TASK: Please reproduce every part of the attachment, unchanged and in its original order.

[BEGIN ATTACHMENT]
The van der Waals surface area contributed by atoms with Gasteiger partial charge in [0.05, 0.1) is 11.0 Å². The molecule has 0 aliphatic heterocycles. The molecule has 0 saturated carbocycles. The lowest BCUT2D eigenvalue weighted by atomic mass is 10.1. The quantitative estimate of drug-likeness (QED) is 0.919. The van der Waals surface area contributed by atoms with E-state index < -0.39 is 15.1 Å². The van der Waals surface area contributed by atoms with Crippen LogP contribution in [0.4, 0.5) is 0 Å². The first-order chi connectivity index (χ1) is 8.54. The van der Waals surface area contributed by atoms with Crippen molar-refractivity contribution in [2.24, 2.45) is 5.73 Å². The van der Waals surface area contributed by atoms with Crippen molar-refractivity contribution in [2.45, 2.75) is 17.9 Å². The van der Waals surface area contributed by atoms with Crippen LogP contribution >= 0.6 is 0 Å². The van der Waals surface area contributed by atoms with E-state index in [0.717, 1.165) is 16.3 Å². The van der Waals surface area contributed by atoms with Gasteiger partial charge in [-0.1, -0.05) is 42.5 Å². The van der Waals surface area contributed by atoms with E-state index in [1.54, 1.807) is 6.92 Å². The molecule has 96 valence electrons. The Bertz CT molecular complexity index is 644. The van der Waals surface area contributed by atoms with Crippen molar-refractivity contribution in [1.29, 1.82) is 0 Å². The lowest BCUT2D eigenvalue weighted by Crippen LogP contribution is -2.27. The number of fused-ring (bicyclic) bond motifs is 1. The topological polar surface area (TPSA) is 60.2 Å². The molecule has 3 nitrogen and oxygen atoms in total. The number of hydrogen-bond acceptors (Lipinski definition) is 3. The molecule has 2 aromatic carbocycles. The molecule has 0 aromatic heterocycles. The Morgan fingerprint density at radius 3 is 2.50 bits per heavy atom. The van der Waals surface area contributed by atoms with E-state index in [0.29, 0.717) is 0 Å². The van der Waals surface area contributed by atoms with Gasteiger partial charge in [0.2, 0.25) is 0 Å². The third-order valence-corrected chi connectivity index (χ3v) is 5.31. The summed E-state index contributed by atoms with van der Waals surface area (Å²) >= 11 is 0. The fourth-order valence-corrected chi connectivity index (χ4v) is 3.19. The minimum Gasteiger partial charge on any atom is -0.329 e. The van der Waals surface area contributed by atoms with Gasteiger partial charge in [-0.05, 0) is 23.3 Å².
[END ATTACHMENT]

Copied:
The van der Waals surface area contributed by atoms with Gasteiger partial charge in [0.05, 0.1) is 11.0 Å². The molecule has 0 aliphatic heterocycles. The molecule has 0 saturated carbocycles. The lowest BCUT2D eigenvalue weighted by atomic mass is 10.1. The quantitative estimate of drug-likeness (QED) is 0.919. The van der Waals surface area contributed by atoms with E-state index < -0.39 is 15.1 Å². The van der Waals surface area contributed by atoms with Crippen LogP contribution in [0.4, 0.5) is 0 Å². The first-order chi connectivity index (χ1) is 8.54. The van der Waals surface area contributed by atoms with Crippen molar-refractivity contribution in [2.24, 2.45) is 5.73 Å². The van der Waals surface area contributed by atoms with Crippen molar-refractivity contribution in [2.45, 2.75) is 17.9 Å². The van der Waals surface area contributed by atoms with Crippen LogP contribution >= 0.6 is 0 Å². The van der Waals surface area contributed by atoms with E-state index in [0.717, 1.165) is 16.3 Å². The van der Waals surface area contributed by atoms with Gasteiger partial charge in [-0.1, -0.05) is 42.5 Å². The van der Waals surface area contributed by atoms with E-state index in [1.54, 1.807) is 6.92 Å². The molecule has 96 valence electrons. The Bertz CT molecular complexity index is 644. The van der Waals surface area contributed by atoms with Crippen molar-refractivity contribution in [1.29, 1.82) is 0 Å². The lowest BCUT2D eigenvalue weighted by Crippen LogP contribution is -2.27. The number of fused-ring (bicyclic) bond motifs is 1. The topological polar surface area (TPSA) is 60.2 Å². The molecule has 3 nitrogen and oxygen atoms in total. The number of hydrogen-bond acceptors (Lipinski definition) is 3. The molecule has 2 aromatic carbocycles. The molecule has 0 aromatic heterocycles. The Morgan fingerprint density at radius 3 is 2.50 bits per heavy atom. The van der Waals surface area contributed by atoms with E-state index in [0.29, 0.717) is 0 Å². The van der Waals surface area contributed by atoms with Gasteiger partial charge in [0.2, 0.25) is 0 Å². The third-order valence-corrected chi connectivity index (χ3v) is 5.31. The summed E-state index contributed by atoms with van der Waals surface area (Å²) >= 11 is 0. The fourth-order valence-corrected chi connectivity index (χ4v) is 3.19. The minimum Gasteiger partial charge on any atom is -0.329 e. The van der Waals surface area contributed by atoms with Gasteiger partial charge in [-0.05, 0) is 23.3 Å².